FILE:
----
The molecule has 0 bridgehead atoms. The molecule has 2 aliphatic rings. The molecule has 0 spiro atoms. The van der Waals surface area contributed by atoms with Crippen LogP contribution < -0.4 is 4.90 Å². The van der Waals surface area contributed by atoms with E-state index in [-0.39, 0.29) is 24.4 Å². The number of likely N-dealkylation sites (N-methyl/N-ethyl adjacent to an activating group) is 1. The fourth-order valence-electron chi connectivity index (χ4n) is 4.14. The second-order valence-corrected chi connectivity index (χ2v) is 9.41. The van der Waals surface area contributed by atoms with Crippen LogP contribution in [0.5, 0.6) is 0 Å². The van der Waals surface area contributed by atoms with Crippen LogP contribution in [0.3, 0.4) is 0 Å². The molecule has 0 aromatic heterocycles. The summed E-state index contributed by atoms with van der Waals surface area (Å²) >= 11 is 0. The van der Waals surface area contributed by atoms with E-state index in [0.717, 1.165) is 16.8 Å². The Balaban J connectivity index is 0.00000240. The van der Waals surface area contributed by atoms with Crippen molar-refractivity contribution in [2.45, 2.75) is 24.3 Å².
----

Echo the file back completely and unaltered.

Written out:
The molecule has 0 bridgehead atoms. The molecule has 2 aliphatic rings. The molecule has 0 spiro atoms. The van der Waals surface area contributed by atoms with Crippen LogP contribution < -0.4 is 4.90 Å². The van der Waals surface area contributed by atoms with E-state index in [-0.39, 0.29) is 24.4 Å². The number of likely N-dealkylation sites (N-methyl/N-ethyl adjacent to an activating group) is 1. The fourth-order valence-electron chi connectivity index (χ4n) is 4.14. The second-order valence-corrected chi connectivity index (χ2v) is 9.41. The van der Waals surface area contributed by atoms with Crippen LogP contribution in [0.5, 0.6) is 0 Å². The van der Waals surface area contributed by atoms with Crippen LogP contribution in [0.3, 0.4) is 0 Å². The molecule has 0 aromatic heterocycles. The summed E-state index contributed by atoms with van der Waals surface area (Å²) >= 11 is 0. The van der Waals surface area contributed by atoms with E-state index in [0.717, 1.165) is 16.8 Å². The Balaban J connectivity index is 0.00000240. The van der Waals surface area contributed by atoms with Crippen molar-refractivity contribution in [2.45, 2.75) is 24.3 Å².